Keeping a log of your motor vehicle mileage is an important (and often overlooked) aspect of your record keeping.  In this article I will give you some

pointers on how to properly maintain the required records.  The requirements and issues are different for each of the three methods of accounting for motor vehicle expenses (for a primer on the different methods of handling motor vehicle expenses check out our earlier article “Pimping your Ride“):

  • If you are using the Mileage Claim method then you need to keep an actual log of business mileage.  There is no need to log total or personal mileage.  A test period is not allowed.  The objective is to get a total number of kilometres traveled ON BUSINESS for the period/year.
  • If you are using the Share of Use method then you need a log of either ALL mileage (both business and personal trips) or the odometer reading at the start and end of the trip plus a log of ALL business trips.  A test period is allowed.  The objective is not actually a total of kilometres, per se, but to identify the PORTION of total kilometres travelled that were for business use.
  • If you are using the Business Ownership method then a log of mileage is NOT required.  You may still want to track mileage for purposes of client billing or charging employees for personal use (but this alone does not exempt you from Fringe Benefit Tax).

Test Period
If you are using the Share of Use method the IRD allow you to use a “test period” to determine the portion of your total mileage that relates to business use.  You may take a period of at least three months.  We need a log of all business travel during the log period, and the total number of KMs travelled during the period (start and end odometer readings, or records of EVERY trip taken).  Once we have the percentage from this test period IRD will allow us to use this ratio for up to three years.  It’s good practice to keep these records for seven years past the final year of use.  Please note that the test period is not valid for the Mileage Claim method – you must keep actual records for this.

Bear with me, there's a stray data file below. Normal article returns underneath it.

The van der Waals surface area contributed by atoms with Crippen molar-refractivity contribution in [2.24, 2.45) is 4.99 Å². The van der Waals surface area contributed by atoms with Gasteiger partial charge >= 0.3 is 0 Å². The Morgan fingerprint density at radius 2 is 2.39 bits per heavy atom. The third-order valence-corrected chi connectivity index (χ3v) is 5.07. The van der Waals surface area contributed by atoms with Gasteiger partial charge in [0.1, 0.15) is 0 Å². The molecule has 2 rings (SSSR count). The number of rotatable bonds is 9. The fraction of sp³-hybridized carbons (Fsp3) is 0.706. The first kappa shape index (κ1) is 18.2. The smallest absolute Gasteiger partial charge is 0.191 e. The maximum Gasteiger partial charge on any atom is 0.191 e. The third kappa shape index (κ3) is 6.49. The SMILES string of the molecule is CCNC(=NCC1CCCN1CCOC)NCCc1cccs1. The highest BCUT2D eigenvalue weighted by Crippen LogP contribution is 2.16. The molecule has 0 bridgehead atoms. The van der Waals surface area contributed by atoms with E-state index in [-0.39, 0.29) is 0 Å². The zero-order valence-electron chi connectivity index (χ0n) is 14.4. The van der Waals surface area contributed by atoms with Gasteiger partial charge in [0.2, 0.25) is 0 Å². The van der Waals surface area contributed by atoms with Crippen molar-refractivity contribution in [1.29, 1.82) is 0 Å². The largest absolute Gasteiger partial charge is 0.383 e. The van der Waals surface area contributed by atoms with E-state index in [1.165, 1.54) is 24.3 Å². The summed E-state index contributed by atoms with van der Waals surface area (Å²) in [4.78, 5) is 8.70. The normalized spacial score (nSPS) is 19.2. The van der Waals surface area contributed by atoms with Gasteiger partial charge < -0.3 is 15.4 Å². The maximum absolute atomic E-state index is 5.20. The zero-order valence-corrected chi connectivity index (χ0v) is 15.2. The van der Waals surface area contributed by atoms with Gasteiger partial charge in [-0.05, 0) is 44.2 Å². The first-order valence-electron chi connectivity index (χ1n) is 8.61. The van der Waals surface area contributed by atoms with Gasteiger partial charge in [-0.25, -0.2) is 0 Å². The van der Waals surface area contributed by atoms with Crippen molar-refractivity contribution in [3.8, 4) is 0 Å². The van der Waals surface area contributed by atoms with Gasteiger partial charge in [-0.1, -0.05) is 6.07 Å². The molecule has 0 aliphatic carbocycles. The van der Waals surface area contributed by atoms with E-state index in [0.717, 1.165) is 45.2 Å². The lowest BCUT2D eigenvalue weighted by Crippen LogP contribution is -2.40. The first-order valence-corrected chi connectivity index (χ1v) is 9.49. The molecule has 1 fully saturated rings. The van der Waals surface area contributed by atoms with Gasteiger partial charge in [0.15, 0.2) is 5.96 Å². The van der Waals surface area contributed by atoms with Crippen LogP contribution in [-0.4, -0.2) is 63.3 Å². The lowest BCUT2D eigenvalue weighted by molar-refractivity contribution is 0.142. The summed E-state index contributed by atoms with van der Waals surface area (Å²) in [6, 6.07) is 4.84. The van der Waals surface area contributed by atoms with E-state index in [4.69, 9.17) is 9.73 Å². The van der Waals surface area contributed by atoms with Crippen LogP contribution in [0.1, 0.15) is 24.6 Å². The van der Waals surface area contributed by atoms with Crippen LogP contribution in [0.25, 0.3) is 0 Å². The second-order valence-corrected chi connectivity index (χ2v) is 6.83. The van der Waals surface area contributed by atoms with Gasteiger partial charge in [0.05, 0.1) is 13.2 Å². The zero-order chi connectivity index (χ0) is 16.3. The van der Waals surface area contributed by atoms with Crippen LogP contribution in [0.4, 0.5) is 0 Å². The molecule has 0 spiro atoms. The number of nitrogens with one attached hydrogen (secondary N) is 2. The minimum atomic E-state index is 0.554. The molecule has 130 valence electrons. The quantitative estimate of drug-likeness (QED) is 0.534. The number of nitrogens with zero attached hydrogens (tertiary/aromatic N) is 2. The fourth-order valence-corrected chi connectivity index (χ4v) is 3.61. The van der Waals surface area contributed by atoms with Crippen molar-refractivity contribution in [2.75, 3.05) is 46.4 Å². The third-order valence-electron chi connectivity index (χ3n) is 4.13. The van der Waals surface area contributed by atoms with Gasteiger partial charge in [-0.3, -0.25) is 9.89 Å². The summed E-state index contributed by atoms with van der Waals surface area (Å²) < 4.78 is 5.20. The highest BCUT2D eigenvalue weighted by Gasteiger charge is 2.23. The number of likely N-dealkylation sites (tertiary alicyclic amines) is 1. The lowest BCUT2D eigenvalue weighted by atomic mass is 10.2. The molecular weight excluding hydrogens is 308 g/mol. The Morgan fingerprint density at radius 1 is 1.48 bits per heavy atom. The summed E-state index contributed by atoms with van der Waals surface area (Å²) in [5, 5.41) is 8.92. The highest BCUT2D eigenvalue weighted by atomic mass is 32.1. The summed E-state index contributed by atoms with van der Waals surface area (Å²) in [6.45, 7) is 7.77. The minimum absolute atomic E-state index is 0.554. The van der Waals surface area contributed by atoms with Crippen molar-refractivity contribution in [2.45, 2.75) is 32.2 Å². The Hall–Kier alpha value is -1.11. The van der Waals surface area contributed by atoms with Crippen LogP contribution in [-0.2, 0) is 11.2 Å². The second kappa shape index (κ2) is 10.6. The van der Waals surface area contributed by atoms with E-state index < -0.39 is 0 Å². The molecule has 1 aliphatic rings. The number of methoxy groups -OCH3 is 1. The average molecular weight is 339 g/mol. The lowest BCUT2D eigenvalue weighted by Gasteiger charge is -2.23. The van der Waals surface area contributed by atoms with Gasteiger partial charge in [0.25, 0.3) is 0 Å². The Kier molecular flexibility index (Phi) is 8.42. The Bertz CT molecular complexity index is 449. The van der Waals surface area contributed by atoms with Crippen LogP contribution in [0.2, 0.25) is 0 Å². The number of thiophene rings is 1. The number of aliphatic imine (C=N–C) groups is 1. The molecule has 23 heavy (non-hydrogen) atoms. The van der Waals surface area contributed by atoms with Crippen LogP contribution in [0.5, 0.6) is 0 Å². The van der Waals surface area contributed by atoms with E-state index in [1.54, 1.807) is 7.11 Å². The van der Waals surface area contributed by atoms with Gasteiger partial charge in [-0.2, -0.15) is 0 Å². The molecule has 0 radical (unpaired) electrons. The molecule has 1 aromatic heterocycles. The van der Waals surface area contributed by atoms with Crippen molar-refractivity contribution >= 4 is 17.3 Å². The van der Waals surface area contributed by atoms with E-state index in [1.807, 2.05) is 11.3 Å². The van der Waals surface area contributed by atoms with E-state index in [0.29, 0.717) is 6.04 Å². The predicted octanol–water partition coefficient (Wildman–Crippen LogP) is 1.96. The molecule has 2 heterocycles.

Tools to keep your log
The IRD does not prescribe the method or the means for recording this information – so scribbling on the bank of a used envelope may be sufficient.  But it’s probably not ideal!
There are some log books that you can purchase from your local stationery store, or you can download and print our template (click here – it’s in PDF format).
If you’re more tech savy a quick search in your app/play store for your device will show some smart phone apps.  You may also want to check out GPS Logbook (click here) – a device that you simply plug into your vehicle’s cigarette lighter and it uses GPS signals to track your travel and then downloads it to your PC to create your logbook.  It’s a little more expensive, but would be a fantastic solution for a frequent traveller who wants accurate records!  Use promocode “LOGBOOK” for $15 off.
Additional Record Keeping for Share of Use Method
If you are using the Share of Use method, you need a bit more than merely knowing the portion of business travel that applies to this vehicle – you need to track the actual expenses for this vehicle as well (to apply the ratio against).  Here are the types of expenses that you can claim:

  • petrol costs
  • WOF and repair costs
  • car washes
  • insurance
  • registration

But you can’t claim your personal driver licence registration or non-vehicle purchases (such as snacks and magazines) at the petrol station (they need to be evaluated separately and my be 100% deductible – or not deductible at all if personal).
As always, we review Motor Vehicle expenses for all our Business Express clients every year.  To find out how we can help you get your business moving faster please click here to book an appointment.

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